Creating Conflict – the soul of a story

The Worst Antagonist – Who doesn’t know what he want

Consider the following short story 

‘… Vikram Gangwar was a rich spoilt brat free loading on his father’s money. His infatuation with cars and bikes began soon as he hit puberty. His mother died when he was  six and his father had no time time to spare from his political meetings and rallies. All that Vikram was left with, was the collection of Bentleys, Ferraris and  Harleys in his dad’s garage. 

The only reason that Vikram ever went to college, was Sonali. The girl who he met in the second year of political science and they fell in love. 

Dev Singh Gangwar – Vikram’s dad was a good hearted man. He knew that the only way to keep Vikram’s wasteful ways in check and and further his political ambitions was to marry him to a good middle class girl from a different caste. He got the lovebirds married, just after Vikram failed his seventh semester exams.’      ————— The End. 

Now I know that there are many important flaws with this story, but I want you to think the  most fundamental flaw that ruins an otherwise good character description of Vikram. 

I really want you to think and write it on a paper..

I

I

I

Think.. harder. 

I

I

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Okay let’s discuss. The most important flaw of all (and I’d be a bit theatrical here) stems from a very fundamental question that I  happened to come across in my favourite Netflix series – Lucifer.. 

Did you guess the question yet? 

Okay enough games. Lucifer Morningstar, the king of hell, looks into the eyes of every murder suspect and asks one question, each time, every time – “What is it that you really desire?” 

Yes folks! The most important ingredient that is missing in Vikram’s  story is – BURNING DESIRE . I’m sorry I had to bold and capitalise every letter, but it is that important. Let’s analyse.

The story doesn’t show us the risks that Vikram can take for his love or the sacrifices he can make. Even the girl, Sonali, has no desire but to marry Vikram and above everything else, the Dad has found the best possible solution. Everyone is happy. And that is the problem, because the reader is unhappy. 

We have come across one of the most important fallacies of the human psyche. We want our lives to be like Vikram Gangwar, but we love to taste some spice, some struggle or a conflict in others’ lives. And that’s what creates an interesting story. 

Allow me to put the same perspective in different words. Almost every one of us has read and appreciated Harry Porter, but most of us would give up or commit suicide if we had to actually live his life ( hypothetically speaking).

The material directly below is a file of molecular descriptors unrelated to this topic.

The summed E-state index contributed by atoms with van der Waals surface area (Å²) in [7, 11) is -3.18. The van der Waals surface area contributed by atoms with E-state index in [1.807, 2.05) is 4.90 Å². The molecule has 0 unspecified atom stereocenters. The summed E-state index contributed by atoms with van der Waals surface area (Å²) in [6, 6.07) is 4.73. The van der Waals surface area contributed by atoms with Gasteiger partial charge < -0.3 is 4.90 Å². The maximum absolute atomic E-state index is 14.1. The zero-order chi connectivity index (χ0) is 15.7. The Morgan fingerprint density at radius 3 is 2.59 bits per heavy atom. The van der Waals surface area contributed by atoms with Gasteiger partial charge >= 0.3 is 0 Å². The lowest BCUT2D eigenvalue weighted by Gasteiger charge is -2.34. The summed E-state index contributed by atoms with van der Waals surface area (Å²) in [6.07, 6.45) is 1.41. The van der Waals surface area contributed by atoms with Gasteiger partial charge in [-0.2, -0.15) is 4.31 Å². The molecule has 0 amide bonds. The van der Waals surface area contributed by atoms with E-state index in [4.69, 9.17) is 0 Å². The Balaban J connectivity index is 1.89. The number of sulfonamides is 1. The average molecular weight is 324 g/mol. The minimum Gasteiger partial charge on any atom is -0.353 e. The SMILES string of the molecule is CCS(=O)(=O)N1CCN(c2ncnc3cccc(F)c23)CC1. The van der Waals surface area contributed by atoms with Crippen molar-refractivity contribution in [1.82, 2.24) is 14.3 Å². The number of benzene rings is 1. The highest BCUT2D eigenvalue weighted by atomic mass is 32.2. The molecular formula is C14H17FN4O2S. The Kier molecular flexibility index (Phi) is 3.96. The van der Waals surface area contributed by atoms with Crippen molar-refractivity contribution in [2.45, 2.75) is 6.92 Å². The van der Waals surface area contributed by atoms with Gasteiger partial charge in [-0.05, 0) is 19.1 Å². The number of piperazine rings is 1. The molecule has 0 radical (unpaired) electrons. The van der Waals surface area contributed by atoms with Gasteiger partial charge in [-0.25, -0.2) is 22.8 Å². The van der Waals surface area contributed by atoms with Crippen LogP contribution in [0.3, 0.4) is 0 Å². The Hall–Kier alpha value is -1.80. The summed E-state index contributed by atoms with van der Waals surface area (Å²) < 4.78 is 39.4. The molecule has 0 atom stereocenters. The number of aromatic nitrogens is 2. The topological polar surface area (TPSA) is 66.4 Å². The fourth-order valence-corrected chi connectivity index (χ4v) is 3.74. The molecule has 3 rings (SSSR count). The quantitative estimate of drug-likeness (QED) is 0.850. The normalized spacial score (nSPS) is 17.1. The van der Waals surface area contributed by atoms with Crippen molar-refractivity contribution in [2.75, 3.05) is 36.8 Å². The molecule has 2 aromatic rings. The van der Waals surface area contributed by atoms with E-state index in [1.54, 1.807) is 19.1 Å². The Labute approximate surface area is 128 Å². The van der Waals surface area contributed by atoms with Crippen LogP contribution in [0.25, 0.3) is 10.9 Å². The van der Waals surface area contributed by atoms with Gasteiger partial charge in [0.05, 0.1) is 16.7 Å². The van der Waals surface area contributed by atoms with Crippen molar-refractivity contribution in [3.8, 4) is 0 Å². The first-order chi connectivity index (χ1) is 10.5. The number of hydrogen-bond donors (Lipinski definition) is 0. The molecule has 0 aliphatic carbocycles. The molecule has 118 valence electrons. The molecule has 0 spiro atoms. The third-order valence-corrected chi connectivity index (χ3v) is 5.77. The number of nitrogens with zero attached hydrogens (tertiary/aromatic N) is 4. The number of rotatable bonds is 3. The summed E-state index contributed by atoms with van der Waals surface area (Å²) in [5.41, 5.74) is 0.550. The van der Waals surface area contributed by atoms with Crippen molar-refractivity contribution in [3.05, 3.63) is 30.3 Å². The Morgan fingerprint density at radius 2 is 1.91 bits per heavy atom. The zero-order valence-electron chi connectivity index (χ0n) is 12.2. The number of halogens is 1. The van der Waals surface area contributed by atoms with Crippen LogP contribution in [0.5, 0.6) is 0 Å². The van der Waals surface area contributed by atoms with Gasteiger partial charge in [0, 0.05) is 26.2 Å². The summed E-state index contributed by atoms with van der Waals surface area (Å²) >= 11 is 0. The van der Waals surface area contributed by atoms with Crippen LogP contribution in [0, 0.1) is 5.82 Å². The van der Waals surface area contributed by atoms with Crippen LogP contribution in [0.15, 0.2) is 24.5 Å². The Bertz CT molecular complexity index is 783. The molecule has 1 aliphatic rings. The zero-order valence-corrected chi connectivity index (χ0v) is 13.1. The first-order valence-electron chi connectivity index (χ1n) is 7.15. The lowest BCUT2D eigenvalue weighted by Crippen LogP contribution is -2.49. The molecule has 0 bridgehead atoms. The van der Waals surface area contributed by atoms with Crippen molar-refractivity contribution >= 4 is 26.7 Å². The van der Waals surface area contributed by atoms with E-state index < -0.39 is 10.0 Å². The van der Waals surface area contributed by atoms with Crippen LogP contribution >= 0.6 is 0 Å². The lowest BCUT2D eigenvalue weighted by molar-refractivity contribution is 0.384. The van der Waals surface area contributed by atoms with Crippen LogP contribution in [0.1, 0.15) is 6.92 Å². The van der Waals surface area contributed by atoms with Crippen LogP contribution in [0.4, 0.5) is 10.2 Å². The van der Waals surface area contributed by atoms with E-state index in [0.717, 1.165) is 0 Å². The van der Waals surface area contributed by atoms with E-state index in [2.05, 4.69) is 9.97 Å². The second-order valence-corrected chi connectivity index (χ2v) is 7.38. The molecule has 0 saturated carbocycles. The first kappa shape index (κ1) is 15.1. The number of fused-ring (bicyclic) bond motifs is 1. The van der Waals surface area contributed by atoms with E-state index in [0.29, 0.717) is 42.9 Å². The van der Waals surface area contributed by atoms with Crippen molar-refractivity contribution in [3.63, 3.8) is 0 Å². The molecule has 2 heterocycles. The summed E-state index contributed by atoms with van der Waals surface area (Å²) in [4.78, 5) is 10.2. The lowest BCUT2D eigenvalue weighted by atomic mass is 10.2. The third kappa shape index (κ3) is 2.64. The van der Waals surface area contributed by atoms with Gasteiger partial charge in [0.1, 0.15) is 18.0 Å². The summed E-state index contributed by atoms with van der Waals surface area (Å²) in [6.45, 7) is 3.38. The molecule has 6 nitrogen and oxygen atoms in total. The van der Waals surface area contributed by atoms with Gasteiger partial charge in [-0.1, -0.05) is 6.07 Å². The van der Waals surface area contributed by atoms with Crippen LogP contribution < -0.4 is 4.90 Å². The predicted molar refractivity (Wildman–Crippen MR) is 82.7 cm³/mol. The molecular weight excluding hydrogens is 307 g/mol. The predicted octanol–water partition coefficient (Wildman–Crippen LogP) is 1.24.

People love to read about a protagonist who can put himself into danger for his love or is ready to humiliate himself for his beloved, in front of hundreds of people …. why? Just because most of us can’t do that. 

So let’s talk about ways on how we can make Vikram’s story better. 

The first one would be a typical 90’s Bollywood that the Dad is the evil one and he would do unspeakable things to destroy their relationship. There is a conflict of desires. But that is too old school. 

The second could be that Vikram has a twisted mind and a habit of getting everything that he wants so much so that he can cause harm to the girl, Sonali. That would make him an antagonist and Sonali has a strong desire of her own. Maybe another boy or a career and that that would lead to a conflict. Still, this idea has been tried and tested in many a mainstream novels and movies. 

We can go a step ahead and can give the girl, Sonali, a burning desire for money or power or revenge against Vikram ( he may have cause harm to someone with his reckless life – someone close to Sonali). That would make her the antagonist. 

We must understand that a story is all about the conflict of desires. 

A lot of times the conflict may not be created by an antagonist but by the situations themselves. 

Consider a situation in which the protagonist has to diffuse a bomb and he needs a safety pin, or something similar, to do that. Now the bomb many be the villain’s doing, but getting the safety pin against the ticking clock, that is nowhere to be found, is a scene that would make the reader sit up. 

It’s not that the tension can be build in thriller, action or horror stories only. We can do it in love stories too. A protagonist trying to propose to his woman and an unfortunate event ruins the proposal every time, is a tested method to create tension in love stories. Or a protagonist trying to express his emotion in front of hundreds of people staring at him.

We must remember two things. Every character, must have a strong desire for something. And the conflict of desires leads to an unforgettable story. 

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